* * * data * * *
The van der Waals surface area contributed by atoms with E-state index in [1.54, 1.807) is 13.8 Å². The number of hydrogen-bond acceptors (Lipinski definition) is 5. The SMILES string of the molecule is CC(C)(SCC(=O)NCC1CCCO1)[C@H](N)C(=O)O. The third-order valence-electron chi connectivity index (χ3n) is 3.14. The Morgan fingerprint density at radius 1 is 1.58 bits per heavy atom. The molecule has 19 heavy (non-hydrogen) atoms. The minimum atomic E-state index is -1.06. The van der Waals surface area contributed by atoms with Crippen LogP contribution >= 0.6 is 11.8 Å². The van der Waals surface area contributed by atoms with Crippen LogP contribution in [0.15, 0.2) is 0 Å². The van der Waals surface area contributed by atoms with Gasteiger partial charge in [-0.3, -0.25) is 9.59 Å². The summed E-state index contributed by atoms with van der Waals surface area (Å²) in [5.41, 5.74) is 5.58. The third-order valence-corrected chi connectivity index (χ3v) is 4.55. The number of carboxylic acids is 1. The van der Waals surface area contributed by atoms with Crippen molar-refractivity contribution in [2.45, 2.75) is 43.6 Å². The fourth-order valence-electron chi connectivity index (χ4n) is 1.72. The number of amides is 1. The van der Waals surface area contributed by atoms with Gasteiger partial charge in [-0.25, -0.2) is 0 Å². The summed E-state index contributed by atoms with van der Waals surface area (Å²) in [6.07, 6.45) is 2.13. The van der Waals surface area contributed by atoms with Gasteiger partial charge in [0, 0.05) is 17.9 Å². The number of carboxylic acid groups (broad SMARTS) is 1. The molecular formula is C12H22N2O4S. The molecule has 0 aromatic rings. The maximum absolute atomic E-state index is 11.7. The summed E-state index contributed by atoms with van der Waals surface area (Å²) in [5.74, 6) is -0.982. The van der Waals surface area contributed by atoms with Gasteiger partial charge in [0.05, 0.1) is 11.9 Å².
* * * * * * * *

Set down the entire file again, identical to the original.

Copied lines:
The van der Waals surface area contributed by atoms with E-state index in [1.54, 1.807) is 13.8 Å². The number of hydrogen-bond acceptors (Lipinski definition) is 5. The SMILES string of the molecule is CC(C)(SCC(=O)NCC1CCCO1)[C@H](N)C(=O)O. The third-order valence-electron chi connectivity index (χ3n) is 3.14. The Morgan fingerprint density at radius 1 is 1.58 bits per heavy atom. The molecule has 19 heavy (non-hydrogen) atoms. The minimum atomic E-state index is -1.06. The van der Waals surface area contributed by atoms with Crippen LogP contribution >= 0.6 is 11.8 Å². The van der Waals surface area contributed by atoms with Crippen LogP contribution in [0.15, 0.2) is 0 Å². The van der Waals surface area contributed by atoms with Gasteiger partial charge in [-0.3, -0.25) is 9.59 Å². The summed E-state index contributed by atoms with van der Waals surface area (Å²) in [5.41, 5.74) is 5.58. The third-order valence-corrected chi connectivity index (χ3v) is 4.55. The number of carboxylic acids is 1. The van der Waals surface area contributed by atoms with Crippen molar-refractivity contribution in [2.45, 2.75) is 43.6 Å². The fourth-order valence-electron chi connectivity index (χ4n) is 1.72. The number of amides is 1. The van der Waals surface area contributed by atoms with Gasteiger partial charge in [-0.25, -0.2) is 0 Å². The summed E-state index contributed by atoms with van der Waals surface area (Å²) in [6.07, 6.45) is 2.13. The van der Waals surface area contributed by atoms with Gasteiger partial charge in [0, 0.05) is 17.9 Å². The number of carboxylic acid groups (broad SMARTS) is 1. The molecular formula is C12H22N2O4S. The molecule has 0 aromatic rings. The maximum absolute atomic E-state index is 11.7. The summed E-state index contributed by atoms with van der Waals surface area (Å²) in [5.74, 6) is -0.982. The van der Waals surface area contributed by atoms with Gasteiger partial charge in [0.05, 0.1) is 11.9 Å².